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Why does he have a troubled conscience? Why would the act of telling his story ease it? Does he succeed in this goal? What is it, both physically and spiritually, that he gets instead? What is the significance of the narrator falling in love with Delgadina while she sleeps?
What does he discover about himself? How has his experience with Delgadina led him to this knowledge? Why does he choose to have sex only with prostitutes? A North American novelist celebrating love between a ninety-year-old man and a fourteen-year-old girl would very likely be condemned for endorsing child sexual abuse. In what ways is Memories of My Melancholy Whores like a fable or fairy tale?
What is the meaning of the sentence the narrator finds written in lipstick on the mirror: Who left this message? The narrator at times doubts the reality of Delgadina. Is his love for her simply a projection onto the blank screen of her sleeping body, or is he in fact responding to her on some primal, transformative level? Why does he feel he is finally experiencing real life? In what ways has his life up to this point been unreal?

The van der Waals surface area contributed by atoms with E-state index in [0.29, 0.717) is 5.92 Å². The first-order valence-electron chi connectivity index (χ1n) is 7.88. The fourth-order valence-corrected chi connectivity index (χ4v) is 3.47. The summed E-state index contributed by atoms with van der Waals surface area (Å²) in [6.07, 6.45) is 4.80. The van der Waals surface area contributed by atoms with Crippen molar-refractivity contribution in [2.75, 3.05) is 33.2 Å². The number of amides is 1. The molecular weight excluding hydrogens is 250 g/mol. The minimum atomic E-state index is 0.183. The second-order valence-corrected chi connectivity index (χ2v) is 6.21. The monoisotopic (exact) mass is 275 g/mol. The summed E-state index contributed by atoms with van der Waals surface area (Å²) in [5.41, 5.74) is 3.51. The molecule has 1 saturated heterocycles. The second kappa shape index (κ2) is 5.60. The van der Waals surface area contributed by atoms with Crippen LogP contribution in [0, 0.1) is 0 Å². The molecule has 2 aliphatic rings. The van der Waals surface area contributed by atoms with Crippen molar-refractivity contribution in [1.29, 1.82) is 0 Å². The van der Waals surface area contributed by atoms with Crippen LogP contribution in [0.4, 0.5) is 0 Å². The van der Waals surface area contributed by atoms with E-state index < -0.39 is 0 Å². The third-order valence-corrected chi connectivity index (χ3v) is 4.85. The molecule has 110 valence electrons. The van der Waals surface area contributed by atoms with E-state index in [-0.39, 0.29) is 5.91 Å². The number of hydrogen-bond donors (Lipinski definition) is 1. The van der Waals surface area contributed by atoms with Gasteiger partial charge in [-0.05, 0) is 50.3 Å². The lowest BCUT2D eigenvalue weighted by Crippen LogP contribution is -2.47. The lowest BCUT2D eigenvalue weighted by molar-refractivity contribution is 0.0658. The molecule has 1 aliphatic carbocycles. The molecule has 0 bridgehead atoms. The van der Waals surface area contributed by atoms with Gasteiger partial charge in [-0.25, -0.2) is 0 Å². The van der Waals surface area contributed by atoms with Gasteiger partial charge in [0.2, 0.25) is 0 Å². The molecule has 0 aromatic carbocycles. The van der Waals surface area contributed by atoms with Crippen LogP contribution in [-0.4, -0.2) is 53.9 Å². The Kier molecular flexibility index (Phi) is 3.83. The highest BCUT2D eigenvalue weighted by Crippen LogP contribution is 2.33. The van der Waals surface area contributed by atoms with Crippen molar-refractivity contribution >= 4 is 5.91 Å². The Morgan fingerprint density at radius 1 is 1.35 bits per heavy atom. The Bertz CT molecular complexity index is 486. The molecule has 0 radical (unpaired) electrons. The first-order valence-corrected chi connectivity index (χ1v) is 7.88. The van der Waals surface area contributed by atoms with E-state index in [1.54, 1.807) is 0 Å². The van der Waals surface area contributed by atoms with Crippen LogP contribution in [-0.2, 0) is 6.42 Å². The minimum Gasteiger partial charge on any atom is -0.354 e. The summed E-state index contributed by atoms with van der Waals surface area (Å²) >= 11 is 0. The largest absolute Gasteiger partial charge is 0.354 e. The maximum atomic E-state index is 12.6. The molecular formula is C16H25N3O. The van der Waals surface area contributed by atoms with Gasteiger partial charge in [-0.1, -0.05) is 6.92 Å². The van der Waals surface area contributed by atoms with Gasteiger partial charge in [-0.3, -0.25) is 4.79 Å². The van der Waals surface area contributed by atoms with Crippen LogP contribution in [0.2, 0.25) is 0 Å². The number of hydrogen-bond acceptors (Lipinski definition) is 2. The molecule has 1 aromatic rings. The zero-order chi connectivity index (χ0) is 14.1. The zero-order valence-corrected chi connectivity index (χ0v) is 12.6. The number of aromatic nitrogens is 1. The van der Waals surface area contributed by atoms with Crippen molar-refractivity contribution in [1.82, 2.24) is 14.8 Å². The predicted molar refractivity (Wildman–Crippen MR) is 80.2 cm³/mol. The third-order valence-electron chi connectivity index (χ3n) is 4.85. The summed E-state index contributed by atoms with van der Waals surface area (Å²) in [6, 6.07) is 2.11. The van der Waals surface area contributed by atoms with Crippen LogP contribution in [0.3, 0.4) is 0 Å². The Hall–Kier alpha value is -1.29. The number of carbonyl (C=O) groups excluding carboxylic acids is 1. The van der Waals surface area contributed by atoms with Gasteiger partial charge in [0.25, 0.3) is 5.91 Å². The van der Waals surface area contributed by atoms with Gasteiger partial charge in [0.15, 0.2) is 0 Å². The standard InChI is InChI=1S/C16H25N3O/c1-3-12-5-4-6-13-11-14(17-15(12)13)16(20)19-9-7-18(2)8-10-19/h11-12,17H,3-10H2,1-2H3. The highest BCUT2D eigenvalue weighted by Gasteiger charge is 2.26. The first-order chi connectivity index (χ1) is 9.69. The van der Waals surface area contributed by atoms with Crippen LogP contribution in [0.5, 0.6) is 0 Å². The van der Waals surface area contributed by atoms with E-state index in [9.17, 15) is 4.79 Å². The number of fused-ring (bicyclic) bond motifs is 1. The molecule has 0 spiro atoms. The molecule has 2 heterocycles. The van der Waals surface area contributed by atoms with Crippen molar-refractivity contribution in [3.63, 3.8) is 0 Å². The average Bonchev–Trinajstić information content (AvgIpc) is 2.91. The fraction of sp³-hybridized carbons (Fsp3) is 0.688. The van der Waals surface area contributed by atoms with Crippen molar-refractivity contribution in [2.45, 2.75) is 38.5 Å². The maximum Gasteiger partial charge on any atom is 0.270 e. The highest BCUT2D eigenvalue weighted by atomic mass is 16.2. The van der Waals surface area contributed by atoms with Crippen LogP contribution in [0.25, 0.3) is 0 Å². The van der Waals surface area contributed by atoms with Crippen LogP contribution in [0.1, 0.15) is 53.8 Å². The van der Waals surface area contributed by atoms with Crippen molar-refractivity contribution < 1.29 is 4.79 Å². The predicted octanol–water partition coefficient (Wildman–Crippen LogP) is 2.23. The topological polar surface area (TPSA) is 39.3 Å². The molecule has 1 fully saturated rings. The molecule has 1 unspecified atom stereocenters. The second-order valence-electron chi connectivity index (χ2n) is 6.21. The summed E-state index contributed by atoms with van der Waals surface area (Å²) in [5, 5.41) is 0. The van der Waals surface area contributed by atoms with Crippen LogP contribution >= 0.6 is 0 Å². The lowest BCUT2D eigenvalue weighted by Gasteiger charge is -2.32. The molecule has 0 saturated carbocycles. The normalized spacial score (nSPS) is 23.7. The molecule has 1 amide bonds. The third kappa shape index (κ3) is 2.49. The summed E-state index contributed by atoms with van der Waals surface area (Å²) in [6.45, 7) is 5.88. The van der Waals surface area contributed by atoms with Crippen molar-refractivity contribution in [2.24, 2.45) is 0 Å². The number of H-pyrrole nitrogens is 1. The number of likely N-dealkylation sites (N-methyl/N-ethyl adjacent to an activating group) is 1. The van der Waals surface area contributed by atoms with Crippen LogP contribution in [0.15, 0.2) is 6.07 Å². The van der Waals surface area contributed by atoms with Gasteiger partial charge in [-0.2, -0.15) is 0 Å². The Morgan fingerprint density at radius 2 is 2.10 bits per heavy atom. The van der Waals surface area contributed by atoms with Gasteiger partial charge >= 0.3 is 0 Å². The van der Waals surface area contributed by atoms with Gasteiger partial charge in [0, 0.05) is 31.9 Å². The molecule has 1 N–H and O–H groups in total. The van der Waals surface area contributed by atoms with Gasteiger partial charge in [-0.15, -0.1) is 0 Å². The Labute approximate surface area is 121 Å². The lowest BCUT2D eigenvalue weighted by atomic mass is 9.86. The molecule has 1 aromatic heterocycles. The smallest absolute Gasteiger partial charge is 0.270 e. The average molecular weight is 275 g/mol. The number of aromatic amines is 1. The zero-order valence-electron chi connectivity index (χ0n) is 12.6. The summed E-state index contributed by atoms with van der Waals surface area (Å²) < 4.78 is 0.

If you have read any of his other work, in what ways is the experience of love treated differently in Memories of My Melancholy Whores than in his earlier writing? Introduction On the eve of his ninetieth birthday, the unnamed narrator of Memories of My Melancholy Whores is seized by an inspiration: All his life, beginning at the tender age of eleven, he has gone to bed only with prostitutes, and many of them, so many in fact that he has twice been awarded the dubious honor of client of the year by the town brothels.
But age has diminished his desire, if not his amorous powers. And though she finds for him a fourteen-year-old virgin—so frightened she must be given a heavy dose of valerian to relax—his night with her turns out far differently than he anticipated.